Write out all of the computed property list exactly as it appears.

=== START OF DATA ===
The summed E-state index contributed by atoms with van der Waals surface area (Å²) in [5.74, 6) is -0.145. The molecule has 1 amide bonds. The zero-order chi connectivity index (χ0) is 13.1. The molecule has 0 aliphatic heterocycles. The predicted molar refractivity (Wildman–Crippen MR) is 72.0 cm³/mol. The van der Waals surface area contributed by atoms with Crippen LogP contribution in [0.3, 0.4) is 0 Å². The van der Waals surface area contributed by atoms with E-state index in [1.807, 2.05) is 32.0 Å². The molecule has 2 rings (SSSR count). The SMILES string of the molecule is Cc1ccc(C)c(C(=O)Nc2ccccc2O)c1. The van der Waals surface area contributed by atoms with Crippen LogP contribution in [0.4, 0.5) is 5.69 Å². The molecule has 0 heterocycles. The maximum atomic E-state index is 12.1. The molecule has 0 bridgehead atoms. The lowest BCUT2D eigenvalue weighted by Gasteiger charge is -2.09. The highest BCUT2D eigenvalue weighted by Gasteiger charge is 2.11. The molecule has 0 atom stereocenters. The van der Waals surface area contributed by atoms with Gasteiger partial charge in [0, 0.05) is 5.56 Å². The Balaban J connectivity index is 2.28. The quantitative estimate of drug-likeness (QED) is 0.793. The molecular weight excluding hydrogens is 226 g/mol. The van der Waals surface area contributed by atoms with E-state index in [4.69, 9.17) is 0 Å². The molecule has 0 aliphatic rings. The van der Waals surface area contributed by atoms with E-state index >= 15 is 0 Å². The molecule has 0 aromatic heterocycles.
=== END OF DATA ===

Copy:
The summed E-state index contributed by atoms with van der Waals surface area (Å²) in [5.74, 6) is -0.145. The molecule has 1 amide bonds. The zero-order chi connectivity index (χ0) is 13.1. The molecule has 0 aliphatic heterocycles. The predicted molar refractivity (Wildman–Crippen MR) is 72.0 cm³/mol. The van der Waals surface area contributed by atoms with Crippen LogP contribution in [0.3, 0.4) is 0 Å². The van der Waals surface area contributed by atoms with E-state index in [1.807, 2.05) is 32.0 Å². The molecule has 2 rings (SSSR count). The SMILES string of the molecule is Cc1ccc(C)c(C(=O)Nc2ccccc2O)c1. The van der Waals surface area contributed by atoms with Crippen LogP contribution in [0.4, 0.5) is 5.69 Å². The molecule has 0 heterocycles. The maximum atomic E-state index is 12.1. The molecule has 0 bridgehead atoms. The lowest BCUT2D eigenvalue weighted by Gasteiger charge is -2.09. The highest BCUT2D eigenvalue weighted by Gasteiger charge is 2.11. The molecule has 0 atom stereocenters. The van der Waals surface area contributed by atoms with Gasteiger partial charge in [0, 0.05) is 5.56 Å². The Balaban J connectivity index is 2.28. The quantitative estimate of drug-likeness (QED) is 0.793. The molecular weight excluding hydrogens is 226 g/mol. The van der Waals surface area contributed by atoms with E-state index in [4.69, 9.17) is 0 Å². The molecule has 0 aliphatic rings. The van der Waals surface area contributed by atoms with E-state index >= 15 is 0 Å². The molecule has 0 aromatic heterocycles.